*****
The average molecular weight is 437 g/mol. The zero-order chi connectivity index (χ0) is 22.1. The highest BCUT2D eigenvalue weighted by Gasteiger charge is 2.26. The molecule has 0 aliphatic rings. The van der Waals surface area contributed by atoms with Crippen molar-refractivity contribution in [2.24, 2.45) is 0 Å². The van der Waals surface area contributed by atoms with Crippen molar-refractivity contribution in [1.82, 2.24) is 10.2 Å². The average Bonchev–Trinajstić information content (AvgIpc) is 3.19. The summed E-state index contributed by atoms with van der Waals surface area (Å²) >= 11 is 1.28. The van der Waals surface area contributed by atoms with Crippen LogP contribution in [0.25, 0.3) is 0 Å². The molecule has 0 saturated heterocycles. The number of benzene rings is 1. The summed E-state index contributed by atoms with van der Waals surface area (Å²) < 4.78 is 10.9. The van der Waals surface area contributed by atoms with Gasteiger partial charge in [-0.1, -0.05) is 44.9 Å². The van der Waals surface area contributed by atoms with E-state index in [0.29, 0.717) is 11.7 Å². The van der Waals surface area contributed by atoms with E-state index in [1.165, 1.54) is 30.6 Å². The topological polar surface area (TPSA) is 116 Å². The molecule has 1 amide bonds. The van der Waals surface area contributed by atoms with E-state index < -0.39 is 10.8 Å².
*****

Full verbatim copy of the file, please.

The average molecular weight is 437 g/mol. The zero-order chi connectivity index (χ0) is 22.1. The highest BCUT2D eigenvalue weighted by Gasteiger charge is 2.26. The molecule has 0 aliphatic rings. The van der Waals surface area contributed by atoms with Crippen molar-refractivity contribution in [2.24, 2.45) is 0 Å². The van der Waals surface area contributed by atoms with Crippen molar-refractivity contribution in [1.82, 2.24) is 10.2 Å². The average Bonchev–Trinajstić information content (AvgIpc) is 3.19. The summed E-state index contributed by atoms with van der Waals surface area (Å²) >= 11 is 1.28. The van der Waals surface area contributed by atoms with Crippen LogP contribution in [0.25, 0.3) is 0 Å². The molecule has 0 saturated heterocycles. The number of benzene rings is 1. The summed E-state index contributed by atoms with van der Waals surface area (Å²) < 4.78 is 10.9. The van der Waals surface area contributed by atoms with Gasteiger partial charge in [-0.1, -0.05) is 44.9 Å². The van der Waals surface area contributed by atoms with E-state index in [0.29, 0.717) is 11.7 Å². The van der Waals surface area contributed by atoms with E-state index in [1.165, 1.54) is 30.6 Å². The topological polar surface area (TPSA) is 116 Å². The molecule has 1 amide bonds. The van der Waals surface area contributed by atoms with E-state index < -0.39 is 10.8 Å².